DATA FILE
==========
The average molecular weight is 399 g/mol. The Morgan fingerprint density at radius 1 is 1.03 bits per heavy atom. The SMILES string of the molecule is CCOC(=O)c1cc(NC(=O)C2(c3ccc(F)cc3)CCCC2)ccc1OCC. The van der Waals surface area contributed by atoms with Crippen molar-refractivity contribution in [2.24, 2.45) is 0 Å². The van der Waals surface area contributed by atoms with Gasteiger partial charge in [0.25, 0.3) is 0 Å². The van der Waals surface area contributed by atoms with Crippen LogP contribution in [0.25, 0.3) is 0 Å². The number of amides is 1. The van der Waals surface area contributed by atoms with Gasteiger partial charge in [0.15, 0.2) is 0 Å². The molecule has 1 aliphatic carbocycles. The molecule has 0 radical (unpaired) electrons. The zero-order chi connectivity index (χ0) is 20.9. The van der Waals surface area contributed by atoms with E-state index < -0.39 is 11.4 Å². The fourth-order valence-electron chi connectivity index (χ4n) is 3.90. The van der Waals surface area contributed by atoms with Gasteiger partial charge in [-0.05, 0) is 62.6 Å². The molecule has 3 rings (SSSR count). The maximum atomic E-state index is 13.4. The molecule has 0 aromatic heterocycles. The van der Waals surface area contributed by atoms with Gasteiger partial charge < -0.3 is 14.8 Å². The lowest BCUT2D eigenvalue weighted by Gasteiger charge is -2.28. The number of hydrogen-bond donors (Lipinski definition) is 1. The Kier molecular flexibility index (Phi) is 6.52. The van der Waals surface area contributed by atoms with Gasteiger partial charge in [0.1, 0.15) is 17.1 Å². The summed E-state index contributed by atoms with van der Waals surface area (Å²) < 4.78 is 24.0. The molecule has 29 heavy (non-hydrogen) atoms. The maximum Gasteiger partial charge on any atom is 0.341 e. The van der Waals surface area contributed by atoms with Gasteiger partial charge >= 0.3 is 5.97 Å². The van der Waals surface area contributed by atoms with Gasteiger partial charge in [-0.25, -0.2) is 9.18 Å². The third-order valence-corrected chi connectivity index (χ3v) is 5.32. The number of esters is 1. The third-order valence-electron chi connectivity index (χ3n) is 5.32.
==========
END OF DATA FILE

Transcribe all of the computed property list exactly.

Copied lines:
The average molecular weight is 399 g/mol. The Morgan fingerprint density at radius 1 is 1.03 bits per heavy atom. The SMILES string of the molecule is CCOC(=O)c1cc(NC(=O)C2(c3ccc(F)cc3)CCCC2)ccc1OCC. The van der Waals surface area contributed by atoms with Crippen molar-refractivity contribution in [2.24, 2.45) is 0 Å². The van der Waals surface area contributed by atoms with Gasteiger partial charge in [0.25, 0.3) is 0 Å². The van der Waals surface area contributed by atoms with Crippen LogP contribution in [0.25, 0.3) is 0 Å². The number of amides is 1. The van der Waals surface area contributed by atoms with Gasteiger partial charge in [0.15, 0.2) is 0 Å². The molecule has 1 aliphatic carbocycles. The molecule has 0 radical (unpaired) electrons. The zero-order chi connectivity index (χ0) is 20.9. The van der Waals surface area contributed by atoms with E-state index < -0.39 is 11.4 Å². The fourth-order valence-electron chi connectivity index (χ4n) is 3.90. The van der Waals surface area contributed by atoms with Gasteiger partial charge in [-0.05, 0) is 62.6 Å². The molecule has 3 rings (SSSR count). The maximum atomic E-state index is 13.4. The molecule has 0 aromatic heterocycles. The van der Waals surface area contributed by atoms with Gasteiger partial charge < -0.3 is 14.8 Å². The lowest BCUT2D eigenvalue weighted by Gasteiger charge is -2.28. The number of hydrogen-bond donors (Lipinski definition) is 1. The Kier molecular flexibility index (Phi) is 6.52. The van der Waals surface area contributed by atoms with Gasteiger partial charge in [0.1, 0.15) is 17.1 Å². The summed E-state index contributed by atoms with van der Waals surface area (Å²) < 4.78 is 24.0. The molecule has 29 heavy (non-hydrogen) atoms. The maximum Gasteiger partial charge on any atom is 0.341 e. The van der Waals surface area contributed by atoms with Gasteiger partial charge >= 0.3 is 5.97 Å². The van der Waals surface area contributed by atoms with Gasteiger partial charge in [-0.25, -0.2) is 9.18 Å². The third-order valence-corrected chi connectivity index (χ3v) is 5.32. The number of esters is 1. The third-order valence-electron chi connectivity index (χ3n) is 5.32.